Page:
Report to Congress on Hypersonic Missile Defense

May 3, 2023 6:37 PM

The following is the May 2, 2023, Congressional Research Service In Focus report, Hypersonic Missile Defense: Issues for Congress.

From the report

The Missile Defense Agency (MDA) and Space Development Agency (SDA) are currently developing elements of a hypersonic missile defense system to defend against hypersonic weapons and other emerging missile threats. These elements include the tracking and transport layers of the Proliferated Warfighter Space Architecture (PWSA) and various interceptor programs. As MDA and SDA continue to develop these systems, Congress may consider implications for oversight and defense authorizations and appropriations.

Hypersonic weapons, like ballistic missiles, fly at speeds of at least Mach 5, or roughly 1 mile per second. Unlike ballistic missiles, hypersonic weapons do not follow a ballistic trajectory and can maneuver en route to their target. Russia reportedly fielded its first hypersonic weapons in December 2019, while some experts believe that China fielded hypersonic weapons as early as 2020. The United States is not expected to field hypersonic weapons until the end of FY2023.

The maneuverability and low flight altitude of hypersonic weapons could challenge existing detection and defense systems. For example, most terrestrial-based radars cannot detect hypersonic weapons until late in the weapon’s flight due to line-of-sight limitations of radar detection. This leaves minimal time for a defender to launch interceptors that could neutralize an inbound weapon.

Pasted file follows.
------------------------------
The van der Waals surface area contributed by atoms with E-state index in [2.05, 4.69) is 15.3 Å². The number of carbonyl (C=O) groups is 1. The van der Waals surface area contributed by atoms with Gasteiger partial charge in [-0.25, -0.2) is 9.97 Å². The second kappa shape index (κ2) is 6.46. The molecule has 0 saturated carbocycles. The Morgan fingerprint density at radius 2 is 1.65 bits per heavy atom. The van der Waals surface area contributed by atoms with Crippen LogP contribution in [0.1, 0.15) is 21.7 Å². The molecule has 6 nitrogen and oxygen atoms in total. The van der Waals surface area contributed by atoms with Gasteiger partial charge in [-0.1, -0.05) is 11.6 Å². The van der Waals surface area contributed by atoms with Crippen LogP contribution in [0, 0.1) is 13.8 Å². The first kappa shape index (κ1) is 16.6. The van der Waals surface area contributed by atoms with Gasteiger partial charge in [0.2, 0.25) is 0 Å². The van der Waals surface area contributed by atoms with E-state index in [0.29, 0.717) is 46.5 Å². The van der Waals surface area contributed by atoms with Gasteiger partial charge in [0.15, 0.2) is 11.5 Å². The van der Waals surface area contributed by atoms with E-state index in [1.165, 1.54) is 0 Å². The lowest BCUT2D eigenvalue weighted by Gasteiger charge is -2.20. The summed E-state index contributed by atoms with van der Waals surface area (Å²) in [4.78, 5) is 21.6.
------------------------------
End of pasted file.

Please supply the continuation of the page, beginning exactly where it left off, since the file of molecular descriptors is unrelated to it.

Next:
U.S. defense officials have stated that both existing terrestrial- and space-based sensor architectures are insufficient to detect and track hypersonic weapons; former Under Secretary of Defense for Research and Engineering Mike Griffin has noted that “hypersonic targets are 10 to 20 times dimmer than what the U.S. normally tracks by satellites in geostationary orbit.”

Proliferated Warfighter Space Architecture SDA developed the PWSA, formerly known as the National Defense Space Architecture, to “unify and integrate next generation capabilities across [the Department of Defense (DOD)] and industry.” The PWSA aims to be a “single, coherent proliferated space architecture with seven layers,” which include the data tracking and transport layers depicted in Figure 2 and discussed below. Other layers include the custody layer to support the targeting of mobile ground assets; the battle management layer to provide space-based command and control; the navigation layer to provide “alternate positioning, navigation, and timing for potential GPS-denied environments”; the deterrence layer to detect potentially hostile actions in deep space; and the support layer to facilitate satellite operations for the other PWSA layers. Once fully fielded, the PWSA is to include 550 satellites and provide full global coverage.

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